Their comments can be disheartening or even downright hurtful. Here’s the good news: they do not decide the choices you make. It may be harder to make the choices that are right for you when your family is unsupportive, but you can still make the decision to keep the commitment you’ve made to yourself.

So how do you stay mindful through the holidays or when you go home for a visit? I suggest starting with considering where their comments are coming from. It could help you better understand their perspective (rather than thinking they’re just doing it to push your buttons… which may also be a little part of it ;)).

Usually, when family members express their disappointment or annoyance about you choosing not to over-indulge, it’s because of one of these issues:

  1. They love you and want you to fully enjoy your life. They think that you eating how you choose to eat may hinder your fulfillment.
  2. They knew you when you were different, and expect those old actions from you now.
  3. They may be a little jealous of the changes you’ve made, and would feel more comfortable if you were your old shape and mindset. Maybe they feel guilty that they haven’t grown as much as you, and they wish they could do the same thing. (and they can!)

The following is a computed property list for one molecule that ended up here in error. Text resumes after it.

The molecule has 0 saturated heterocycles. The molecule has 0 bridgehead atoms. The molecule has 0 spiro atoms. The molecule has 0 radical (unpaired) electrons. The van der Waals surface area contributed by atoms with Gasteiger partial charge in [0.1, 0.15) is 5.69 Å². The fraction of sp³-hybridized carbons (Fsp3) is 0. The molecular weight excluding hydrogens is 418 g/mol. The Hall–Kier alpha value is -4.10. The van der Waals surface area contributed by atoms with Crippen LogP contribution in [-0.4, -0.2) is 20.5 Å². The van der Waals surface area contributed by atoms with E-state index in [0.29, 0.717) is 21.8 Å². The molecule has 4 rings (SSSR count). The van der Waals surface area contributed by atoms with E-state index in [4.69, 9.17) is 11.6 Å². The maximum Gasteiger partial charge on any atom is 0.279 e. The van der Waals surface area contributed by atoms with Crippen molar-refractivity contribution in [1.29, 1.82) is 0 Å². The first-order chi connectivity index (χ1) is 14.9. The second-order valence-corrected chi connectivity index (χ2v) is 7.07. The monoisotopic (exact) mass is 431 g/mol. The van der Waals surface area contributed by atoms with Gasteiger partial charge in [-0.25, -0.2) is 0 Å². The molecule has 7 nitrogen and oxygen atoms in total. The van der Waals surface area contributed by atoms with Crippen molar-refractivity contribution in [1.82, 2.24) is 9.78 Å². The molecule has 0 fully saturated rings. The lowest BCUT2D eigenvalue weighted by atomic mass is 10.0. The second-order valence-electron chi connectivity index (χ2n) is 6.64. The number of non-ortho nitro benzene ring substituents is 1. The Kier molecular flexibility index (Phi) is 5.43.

None of these reasons have to do with your worthiness of their love. You don’t need to show them that you love them, or earn their love with unhealthy choices.

But that doesn’t mean that their comments won’t hurt. You’ll care what they say because these people matter to you. You want to please them because you love them so much.

Here are some tips for fielding the comments in a way that might prevent further barbs…

Explain why you make these choices. If you’ve become more mindful over the last year, let them know that this result has come because of making the right choices. You don’t feel the need to eat all the things that don’t make you feel good anymore. Let them know that this matters to you, and you’d really like their support.

Let them know how eating without mindfulness makes you feel. You know that eating the way you used to makes you feel badly afterwards. Let them know that you feel good, inside and out, when you eat mindfully. Blatantly inform them that eating like you used to won’t make you happy; it will do the opposite.

If something hurts, say it. Say Uncle Ned says something that does more than rub you the wrong way; it feels like a punch in the stomach. Let him know it hurts. Let him know you love him, and that comments like that make you feel like you’re getting drop-kicked. He might not know how hurtful he’s being. He might think twice next time he takes a jab like that if he knows how much it bothers you.